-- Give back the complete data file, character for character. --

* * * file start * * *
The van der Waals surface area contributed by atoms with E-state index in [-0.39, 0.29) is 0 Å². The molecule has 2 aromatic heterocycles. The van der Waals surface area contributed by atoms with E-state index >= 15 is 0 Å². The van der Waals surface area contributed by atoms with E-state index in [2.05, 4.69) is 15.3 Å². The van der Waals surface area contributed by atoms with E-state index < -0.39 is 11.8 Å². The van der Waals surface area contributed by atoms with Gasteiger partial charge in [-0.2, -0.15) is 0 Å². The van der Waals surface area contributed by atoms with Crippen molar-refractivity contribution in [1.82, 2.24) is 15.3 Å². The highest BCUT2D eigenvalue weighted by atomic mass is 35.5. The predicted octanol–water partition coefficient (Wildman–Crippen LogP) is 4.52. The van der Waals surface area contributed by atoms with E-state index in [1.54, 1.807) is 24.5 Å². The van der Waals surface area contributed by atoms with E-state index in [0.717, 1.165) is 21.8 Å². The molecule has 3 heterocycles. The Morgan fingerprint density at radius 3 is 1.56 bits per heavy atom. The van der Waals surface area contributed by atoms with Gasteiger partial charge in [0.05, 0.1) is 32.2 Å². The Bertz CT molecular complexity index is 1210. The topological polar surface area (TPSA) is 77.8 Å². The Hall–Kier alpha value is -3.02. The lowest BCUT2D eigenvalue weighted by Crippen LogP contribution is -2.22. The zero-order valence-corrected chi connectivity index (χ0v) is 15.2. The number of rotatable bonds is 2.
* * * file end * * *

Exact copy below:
The van der Waals surface area contributed by atoms with E-state index in [-0.39, 0.29) is 0 Å². The molecule has 2 aromatic heterocycles. The van der Waals surface area contributed by atoms with E-state index >= 15 is 0 Å². The van der Waals surface area contributed by atoms with E-state index in [2.05, 4.69) is 15.3 Å². The van der Waals surface area contributed by atoms with E-state index < -0.39 is 11.8 Å². The van der Waals surface area contributed by atoms with Gasteiger partial charge in [-0.2, -0.15) is 0 Å². The van der Waals surface area contributed by atoms with Crippen molar-refractivity contribution in [1.82, 2.24) is 15.3 Å². The highest BCUT2D eigenvalue weighted by atomic mass is 35.5. The predicted octanol–water partition coefficient (Wildman–Crippen LogP) is 4.52. The van der Waals surface area contributed by atoms with E-state index in [1.54, 1.807) is 24.5 Å². The van der Waals surface area contributed by atoms with E-state index in [0.717, 1.165) is 21.8 Å². The molecule has 3 heterocycles. The Morgan fingerprint density at radius 3 is 1.56 bits per heavy atom. The van der Waals surface area contributed by atoms with Gasteiger partial charge in [0.05, 0.1) is 32.2 Å². The Bertz CT molecular complexity index is 1210. The topological polar surface area (TPSA) is 77.8 Å². The Hall–Kier alpha value is -3.02. The lowest BCUT2D eigenvalue weighted by Crippen LogP contribution is -2.22. The zero-order valence-corrected chi connectivity index (χ0v) is 15.2. The number of rotatable bonds is 2.